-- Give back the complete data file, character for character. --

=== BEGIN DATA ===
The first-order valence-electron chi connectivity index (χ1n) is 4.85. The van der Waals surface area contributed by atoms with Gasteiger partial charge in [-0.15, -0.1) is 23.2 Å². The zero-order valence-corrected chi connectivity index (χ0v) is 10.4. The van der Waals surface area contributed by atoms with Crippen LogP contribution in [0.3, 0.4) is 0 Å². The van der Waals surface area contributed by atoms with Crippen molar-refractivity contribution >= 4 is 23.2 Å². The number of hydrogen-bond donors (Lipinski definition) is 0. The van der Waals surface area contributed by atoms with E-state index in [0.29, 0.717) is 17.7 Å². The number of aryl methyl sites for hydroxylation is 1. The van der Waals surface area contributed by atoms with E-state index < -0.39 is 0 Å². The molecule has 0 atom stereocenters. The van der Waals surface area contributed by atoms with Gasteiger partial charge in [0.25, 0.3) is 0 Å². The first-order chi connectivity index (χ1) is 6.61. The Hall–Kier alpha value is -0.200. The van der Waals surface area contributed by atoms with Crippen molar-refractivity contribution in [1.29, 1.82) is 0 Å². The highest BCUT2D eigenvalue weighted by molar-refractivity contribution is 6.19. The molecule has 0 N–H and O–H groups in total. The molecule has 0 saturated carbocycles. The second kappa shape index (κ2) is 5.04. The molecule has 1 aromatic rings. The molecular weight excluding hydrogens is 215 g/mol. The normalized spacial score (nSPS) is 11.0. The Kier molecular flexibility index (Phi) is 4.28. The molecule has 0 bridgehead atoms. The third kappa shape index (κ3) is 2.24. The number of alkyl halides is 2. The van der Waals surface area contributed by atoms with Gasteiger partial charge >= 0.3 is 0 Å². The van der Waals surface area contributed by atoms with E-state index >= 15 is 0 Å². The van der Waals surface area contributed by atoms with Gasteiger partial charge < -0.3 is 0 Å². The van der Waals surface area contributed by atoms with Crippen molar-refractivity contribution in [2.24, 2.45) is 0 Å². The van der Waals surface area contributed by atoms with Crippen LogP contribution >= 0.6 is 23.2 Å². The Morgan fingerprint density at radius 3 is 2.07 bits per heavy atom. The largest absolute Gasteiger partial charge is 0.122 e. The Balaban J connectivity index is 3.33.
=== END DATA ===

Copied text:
The first-order valence-electron chi connectivity index (χ1n) is 4.85. The van der Waals surface area contributed by atoms with Gasteiger partial charge in [-0.15, -0.1) is 23.2 Å². The zero-order valence-corrected chi connectivity index (χ0v) is 10.4. The van der Waals surface area contributed by atoms with Crippen LogP contribution in [0.3, 0.4) is 0 Å². The van der Waals surface area contributed by atoms with Crippen molar-refractivity contribution >= 4 is 23.2 Å². The number of hydrogen-bond donors (Lipinski definition) is 0. The van der Waals surface area contributed by atoms with E-state index in [0.29, 0.717) is 17.7 Å². The number of aryl methyl sites for hydroxylation is 1. The van der Waals surface area contributed by atoms with E-state index < -0.39 is 0 Å². The molecule has 0 atom stereocenters. The van der Waals surface area contributed by atoms with Gasteiger partial charge in [0.25, 0.3) is 0 Å². The first-order chi connectivity index (χ1) is 6.61. The Hall–Kier alpha value is -0.200. The van der Waals surface area contributed by atoms with Crippen molar-refractivity contribution in [1.29, 1.82) is 0 Å². The highest BCUT2D eigenvalue weighted by molar-refractivity contribution is 6.19. The molecule has 0 N–H and O–H groups in total. The molecule has 0 saturated carbocycles. The second kappa shape index (κ2) is 5.04. The molecule has 1 aromatic rings. The molecular weight excluding hydrogens is 215 g/mol. The normalized spacial score (nSPS) is 11.0. The Kier molecular flexibility index (Phi) is 4.28. The molecule has 0 bridgehead atoms. The third kappa shape index (κ3) is 2.24. The number of alkyl halides is 2. The van der Waals surface area contributed by atoms with Gasteiger partial charge >= 0.3 is 0 Å². The van der Waals surface area contributed by atoms with E-state index >= 15 is 0 Å². The van der Waals surface area contributed by atoms with Gasteiger partial charge < -0.3 is 0 Å². The van der Waals surface area contributed by atoms with Crippen molar-refractivity contribution in [2.24, 2.45) is 0 Å². The van der Waals surface area contributed by atoms with Crippen LogP contribution >= 0.6 is 23.2 Å². The Morgan fingerprint density at radius 3 is 2.07 bits per heavy atom. The largest absolute Gasteiger partial charge is 0.122 e. The Balaban J connectivity index is 3.33.